All the Oscar nominations were indeed great news for the Irish film industry. It put Irish actors and actresses and the other creative roles involved in film making on all media feeds and kept them there for several weeks. Tim and I went to see The Banshees of Inisherin just after Christmas. The scenery was magnificent. Achill and Aran were splendid in all their rugged beauty. The acting was superb. Jenny the donkey was just lovely and her performance had me googling miniature donkeys! I fancied myself a pet. Could you imagine Tim’s face when that little gem would be delivered. It’s awfully tempting and Jenny was such a dote but alas the prices are prohibitive! So there I was enjoying the film, recognising the places on Achill and enthralled by the dialogue between the two men. The dynamic between them is typical of some relationships in rural Ireland. They bust up, make up and sometimes never recover for whatever reason. Then the film took a turn for the worst with a self-harm element. I was done. By the time the film was over, I was so angry, I could hardly have a conversation with Tim. It was brutal, unnecessary and absolutely ruined my experience. Maybe the writer, director and producer Martin McDonagh aimed to shock, who knows? The star of the show for me was Barry Keoghan with his portrayal of Dominic.

Despite my disquiet over the Banshees! I’m glad of their success. When I was a child, a most awful threat for misbehaviour was that the banshee would come and take me. I remember my Dad calling me out one night to hear the banshee. My mother refused to accompany us. I’ve no idea what keening sound I heard that night. It was probably mating foxes. It sent a shiver of fear down my spine and I’ve no desire to hear it ever again.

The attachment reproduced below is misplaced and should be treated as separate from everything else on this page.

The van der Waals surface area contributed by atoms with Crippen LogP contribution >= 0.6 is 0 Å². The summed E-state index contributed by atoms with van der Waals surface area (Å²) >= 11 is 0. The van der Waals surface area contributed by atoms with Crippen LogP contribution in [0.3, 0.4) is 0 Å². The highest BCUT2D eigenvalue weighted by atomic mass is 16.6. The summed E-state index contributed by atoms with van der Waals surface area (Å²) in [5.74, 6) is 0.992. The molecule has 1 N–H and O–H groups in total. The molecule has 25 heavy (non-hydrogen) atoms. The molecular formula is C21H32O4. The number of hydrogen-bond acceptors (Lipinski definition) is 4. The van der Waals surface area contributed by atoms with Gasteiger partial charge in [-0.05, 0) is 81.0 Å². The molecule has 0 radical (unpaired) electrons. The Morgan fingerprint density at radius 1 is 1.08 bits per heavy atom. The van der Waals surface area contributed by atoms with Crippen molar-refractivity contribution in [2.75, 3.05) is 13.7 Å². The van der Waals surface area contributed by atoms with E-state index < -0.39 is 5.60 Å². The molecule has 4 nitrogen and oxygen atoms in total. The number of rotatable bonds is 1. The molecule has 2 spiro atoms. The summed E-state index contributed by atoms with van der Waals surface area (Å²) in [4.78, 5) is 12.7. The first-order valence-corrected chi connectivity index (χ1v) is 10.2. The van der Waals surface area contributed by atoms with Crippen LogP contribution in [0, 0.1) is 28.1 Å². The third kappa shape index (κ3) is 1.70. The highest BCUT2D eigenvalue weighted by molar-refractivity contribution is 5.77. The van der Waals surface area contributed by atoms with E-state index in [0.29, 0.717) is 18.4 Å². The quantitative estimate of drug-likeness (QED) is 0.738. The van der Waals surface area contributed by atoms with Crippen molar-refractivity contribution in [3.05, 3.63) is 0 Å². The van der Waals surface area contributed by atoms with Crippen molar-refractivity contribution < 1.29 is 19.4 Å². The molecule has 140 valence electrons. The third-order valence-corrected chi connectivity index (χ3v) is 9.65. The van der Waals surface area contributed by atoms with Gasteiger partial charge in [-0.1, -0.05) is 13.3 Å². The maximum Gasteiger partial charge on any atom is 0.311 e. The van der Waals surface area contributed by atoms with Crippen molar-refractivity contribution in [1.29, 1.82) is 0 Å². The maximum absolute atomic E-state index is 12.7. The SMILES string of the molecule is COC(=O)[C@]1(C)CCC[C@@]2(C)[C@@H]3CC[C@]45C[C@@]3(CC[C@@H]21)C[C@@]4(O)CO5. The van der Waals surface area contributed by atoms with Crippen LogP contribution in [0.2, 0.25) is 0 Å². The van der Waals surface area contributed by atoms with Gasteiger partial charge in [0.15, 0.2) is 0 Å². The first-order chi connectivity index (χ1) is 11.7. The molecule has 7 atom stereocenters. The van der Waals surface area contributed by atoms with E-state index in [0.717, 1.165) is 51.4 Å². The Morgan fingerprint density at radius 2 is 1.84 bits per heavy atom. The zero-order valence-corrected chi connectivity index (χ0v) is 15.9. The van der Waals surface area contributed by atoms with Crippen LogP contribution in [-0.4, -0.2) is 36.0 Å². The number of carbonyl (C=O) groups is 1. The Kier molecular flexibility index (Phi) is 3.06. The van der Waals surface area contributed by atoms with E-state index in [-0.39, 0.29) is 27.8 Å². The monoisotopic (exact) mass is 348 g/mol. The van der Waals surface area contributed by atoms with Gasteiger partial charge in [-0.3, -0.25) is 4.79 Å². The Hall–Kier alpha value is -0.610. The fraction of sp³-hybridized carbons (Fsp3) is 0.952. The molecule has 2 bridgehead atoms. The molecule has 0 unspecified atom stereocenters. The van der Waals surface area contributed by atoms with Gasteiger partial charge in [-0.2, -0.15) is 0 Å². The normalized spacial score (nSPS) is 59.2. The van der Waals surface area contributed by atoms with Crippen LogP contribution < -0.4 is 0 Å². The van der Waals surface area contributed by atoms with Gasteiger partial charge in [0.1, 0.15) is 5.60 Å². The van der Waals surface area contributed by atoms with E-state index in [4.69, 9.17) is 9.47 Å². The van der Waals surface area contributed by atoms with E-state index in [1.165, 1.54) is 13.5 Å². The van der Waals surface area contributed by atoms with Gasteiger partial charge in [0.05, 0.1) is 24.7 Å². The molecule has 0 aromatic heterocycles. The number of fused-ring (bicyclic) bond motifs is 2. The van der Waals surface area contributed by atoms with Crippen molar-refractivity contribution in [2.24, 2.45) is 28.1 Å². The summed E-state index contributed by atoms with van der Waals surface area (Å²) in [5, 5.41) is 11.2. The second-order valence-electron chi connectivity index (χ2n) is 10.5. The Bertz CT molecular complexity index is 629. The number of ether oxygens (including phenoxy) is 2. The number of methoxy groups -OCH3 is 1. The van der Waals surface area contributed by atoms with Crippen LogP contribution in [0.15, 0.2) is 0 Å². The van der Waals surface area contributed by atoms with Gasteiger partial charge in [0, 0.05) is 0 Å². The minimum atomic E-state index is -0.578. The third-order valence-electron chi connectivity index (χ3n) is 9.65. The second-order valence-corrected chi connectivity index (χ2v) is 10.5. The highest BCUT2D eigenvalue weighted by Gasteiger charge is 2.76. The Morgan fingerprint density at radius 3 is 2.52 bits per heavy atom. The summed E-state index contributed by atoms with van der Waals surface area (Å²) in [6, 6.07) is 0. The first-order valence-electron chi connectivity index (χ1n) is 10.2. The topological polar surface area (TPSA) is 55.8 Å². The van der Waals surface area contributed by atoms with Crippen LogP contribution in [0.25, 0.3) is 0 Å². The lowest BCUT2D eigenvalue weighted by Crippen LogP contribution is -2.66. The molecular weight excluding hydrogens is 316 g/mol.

An Cailín Ciúin

The following day, An Cailín Ciúin was in the Reel Picture Cinema locally. It is quite hard to see this one so we grabbed the opportunity. Childhood memories were stirred by the fields and cow byre, the buckets and churns, the clothes, the oilcloth on the table and much more. It was just the atmosphere I had grown up in. We milked cows by hand back then. I went on holidays to Aunties and Uncles on both sides of the family during the summer. I remember those car journeys except I was always coming home to a good life. This film touched me in a special way and I will definitely go to see it again. Catherine Clinch was so authentic as nine-year-old Cáit. Carrie Crowley as Eibhlín and Andrew Bennett as Séan exposed the vulnerabilities and repercussions of loss during an era when Irish people found it difficult to communicate about feelings. Still, there was so much love left for little Cáit.

Amidst all the talk and hype, an Oscar did not materialise for An Cailín Ciúin or The Banshees of Inisherin. Richard Baneham from Dublin was part of the team to win an Oscar for best visual effects on the film Avatar; The Way of Water. It’s not one I would watch but I salute Richard’s success.

An Irish Goodbye

An Irish Goodbye took home the Oscar for Best Live-Action Short Film. Commanding the stage in a Leopard print jacket, James Martin owned the night with the rest of the team from An Irish Goodbye. The film was written, produced and directed by Tom Berkeley and Ross White. James Martin plays Lorcan and Seamus O’Hara plays Turlough. The two are estranged brothers. They come together to honour their recently deceased mother’s bucket list. Lorcan loves farming and wants to stay on the farm. Seamus has other ideas.

James has Down syndrome and is from Northern Ireland. He is the first man with Down syndrome to win an Oscar. The film has also won a British Academy of Film and Television Arts (BAFTA). I listened to Ivan, James’ Dad on Morning Ireland. He was ecstatic for his son. He spoke about the journey and I immediately appreciated the years of collecting and dropping to drama class, the relentless applications and auditions for an acting role. We live and breathe it here every week with Diarmuid. Diarmuid and his drama group are thrilled for James. Heartiest congratulation to the team of An Irish Goodbye. History has been made.

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